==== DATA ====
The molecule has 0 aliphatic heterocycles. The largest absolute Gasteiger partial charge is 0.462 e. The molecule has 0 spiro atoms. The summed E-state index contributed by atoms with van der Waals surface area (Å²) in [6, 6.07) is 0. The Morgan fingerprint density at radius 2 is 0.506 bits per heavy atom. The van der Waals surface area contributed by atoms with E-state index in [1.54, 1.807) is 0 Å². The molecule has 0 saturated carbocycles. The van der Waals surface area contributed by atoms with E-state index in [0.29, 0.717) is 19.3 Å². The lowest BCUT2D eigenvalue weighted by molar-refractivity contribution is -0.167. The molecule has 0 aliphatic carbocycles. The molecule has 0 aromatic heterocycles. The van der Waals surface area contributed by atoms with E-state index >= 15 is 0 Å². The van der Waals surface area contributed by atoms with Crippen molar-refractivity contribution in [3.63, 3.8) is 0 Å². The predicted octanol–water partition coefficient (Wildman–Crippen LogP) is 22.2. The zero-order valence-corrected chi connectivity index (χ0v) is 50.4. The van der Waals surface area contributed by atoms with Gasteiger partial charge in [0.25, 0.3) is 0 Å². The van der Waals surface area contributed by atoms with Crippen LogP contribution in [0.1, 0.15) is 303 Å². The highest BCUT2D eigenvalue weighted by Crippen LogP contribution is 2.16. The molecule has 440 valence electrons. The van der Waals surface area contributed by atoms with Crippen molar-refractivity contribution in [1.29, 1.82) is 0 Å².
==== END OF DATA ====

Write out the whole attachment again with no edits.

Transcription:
The molecule has 0 aliphatic heterocycles. The largest absolute Gasteiger partial charge is 0.462 e. The molecule has 0 spiro atoms. The summed E-state index contributed by atoms with van der Waals surface area (Å²) in [6, 6.07) is 0. The Morgan fingerprint density at radius 2 is 0.506 bits per heavy atom. The van der Waals surface area contributed by atoms with E-state index in [1.54, 1.807) is 0 Å². The molecule has 0 saturated carbocycles. The van der Waals surface area contributed by atoms with E-state index in [0.29, 0.717) is 19.3 Å². The lowest BCUT2D eigenvalue weighted by molar-refractivity contribution is -0.167. The molecule has 0 aliphatic carbocycles. The molecule has 0 aromatic heterocycles. The van der Waals surface area contributed by atoms with E-state index >= 15 is 0 Å². The van der Waals surface area contributed by atoms with Crippen molar-refractivity contribution in [3.63, 3.8) is 0 Å². The predicted octanol–water partition coefficient (Wildman–Crippen LogP) is 22.2. The zero-order valence-corrected chi connectivity index (χ0v) is 50.4. The van der Waals surface area contributed by atoms with Gasteiger partial charge in [0.25, 0.3) is 0 Å². The van der Waals surface area contributed by atoms with Crippen LogP contribution in [0.1, 0.15) is 303 Å². The highest BCUT2D eigenvalue weighted by Crippen LogP contribution is 2.16. The molecule has 440 valence electrons. The van der Waals surface area contributed by atoms with Crippen molar-refractivity contribution in [1.29, 1.82) is 0 Å².